Six key external forces—economic uncertainty, the COVID-19 pandemic, the labor market, regulatory compliance, geopolitical instability, and supply-chain issues—are pressuring organizations to react, respond, and adapt to changing business conditions. The resulting rising cost of capital will challenge organizations to become more Hyper-Decisive® or risk degraded operations, customer dissatisfaction, and competitive decline (see the Research Insight “Data Leaders Need to Prepare for the Challenges That External Forces Will Pose”).
For the first time in a generation, business leaders need to manage and operate business models that can succeed in the face of rising capital costs. The external forces identified by Dresner Advisory Services are powerful and likely will continue to affect business cycles longer and more intensely than many expect because they have not experienced it in their careers . . . yet.
Leading-edge data leaders with mandates to drive Hyper-Decisive capabilities and competencies appear to be creating and executing on what Dresner Advisory Services identifies as Digital Grade Intelligence™ (DGI) strategies.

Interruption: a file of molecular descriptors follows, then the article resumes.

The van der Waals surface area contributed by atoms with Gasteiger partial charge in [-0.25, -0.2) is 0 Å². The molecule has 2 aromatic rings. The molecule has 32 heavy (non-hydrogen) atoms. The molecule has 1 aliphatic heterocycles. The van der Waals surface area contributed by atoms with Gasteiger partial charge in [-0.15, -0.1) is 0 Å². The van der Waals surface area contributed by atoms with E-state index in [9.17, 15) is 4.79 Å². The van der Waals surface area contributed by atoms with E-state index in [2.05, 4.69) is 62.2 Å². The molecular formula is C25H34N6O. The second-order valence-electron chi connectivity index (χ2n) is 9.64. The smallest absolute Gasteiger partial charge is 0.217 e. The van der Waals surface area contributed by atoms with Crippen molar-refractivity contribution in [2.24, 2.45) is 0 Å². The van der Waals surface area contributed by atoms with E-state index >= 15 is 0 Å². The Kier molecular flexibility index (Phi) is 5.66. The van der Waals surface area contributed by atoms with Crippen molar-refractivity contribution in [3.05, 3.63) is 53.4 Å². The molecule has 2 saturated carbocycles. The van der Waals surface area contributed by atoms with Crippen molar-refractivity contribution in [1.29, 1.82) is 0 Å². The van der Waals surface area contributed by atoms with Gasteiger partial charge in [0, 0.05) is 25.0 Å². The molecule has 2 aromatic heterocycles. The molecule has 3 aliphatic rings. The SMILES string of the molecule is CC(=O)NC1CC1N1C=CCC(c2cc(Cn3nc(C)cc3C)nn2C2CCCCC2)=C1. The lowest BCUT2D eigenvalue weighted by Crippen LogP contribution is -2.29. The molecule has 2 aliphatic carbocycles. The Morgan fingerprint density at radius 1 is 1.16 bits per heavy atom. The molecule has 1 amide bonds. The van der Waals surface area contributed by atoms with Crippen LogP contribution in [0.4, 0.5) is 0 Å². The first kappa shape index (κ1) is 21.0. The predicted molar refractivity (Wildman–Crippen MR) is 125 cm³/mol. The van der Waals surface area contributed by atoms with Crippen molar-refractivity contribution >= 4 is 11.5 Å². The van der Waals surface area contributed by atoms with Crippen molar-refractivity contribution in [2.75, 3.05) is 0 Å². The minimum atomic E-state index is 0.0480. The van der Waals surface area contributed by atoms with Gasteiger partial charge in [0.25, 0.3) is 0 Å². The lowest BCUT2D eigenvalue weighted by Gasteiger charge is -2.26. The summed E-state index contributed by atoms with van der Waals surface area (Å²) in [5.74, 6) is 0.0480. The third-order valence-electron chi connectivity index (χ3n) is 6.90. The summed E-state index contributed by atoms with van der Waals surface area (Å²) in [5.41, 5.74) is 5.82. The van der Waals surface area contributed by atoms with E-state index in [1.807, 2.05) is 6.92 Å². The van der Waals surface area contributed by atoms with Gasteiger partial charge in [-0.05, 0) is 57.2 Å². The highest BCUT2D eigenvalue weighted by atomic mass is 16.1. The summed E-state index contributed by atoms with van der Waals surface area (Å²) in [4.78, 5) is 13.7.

A DGI strategy requires organizations to make two simultaneous and coordinated sets of investments to operate hyper-decisively: improved data management and comprehensive analytics capabilities. Data leaders need to oversee investments that build these as competencies until the organization reaches a DGI level that ensures effective operation of its business models. People, process, and technological aspects comprise this competency. Over time, we expect technology and solution providers will package DGI components and platform elements in the course of their normal development of tools and related capabilities.
An organization’s DGI level—as measured by HDMM—correlates with its ability to generate timely, relevant, and actionable insights. DGI depends on analytical data infrastructure (ADI) and operational data infrastructure (ODI), as well as ongoing investments in five foundational priorities: data quality, data governance, data integration, services and talent availability, and internal skills and training.
Data leaders need to recognize the strategic nature of DGI and the leadership role they need to assume to develop DGI within their organizations. DGI flows first from strategic goals, then aligns to business models that enable those goals, and is supported by two key areas: data management and comprehensive analytics. By creating a DGI vision in this way, data leaders will have a framework against which they then can gear the strategies, objectives, approaches, investments, and execution steps necessary to develop a DGI competency. Milestones in that development are noted on a DGI curve, and DGI maturity is measured using HDMM levels.You do not have permission to access this document. Make sure you are logged in and/or please contact Danielle with further questions.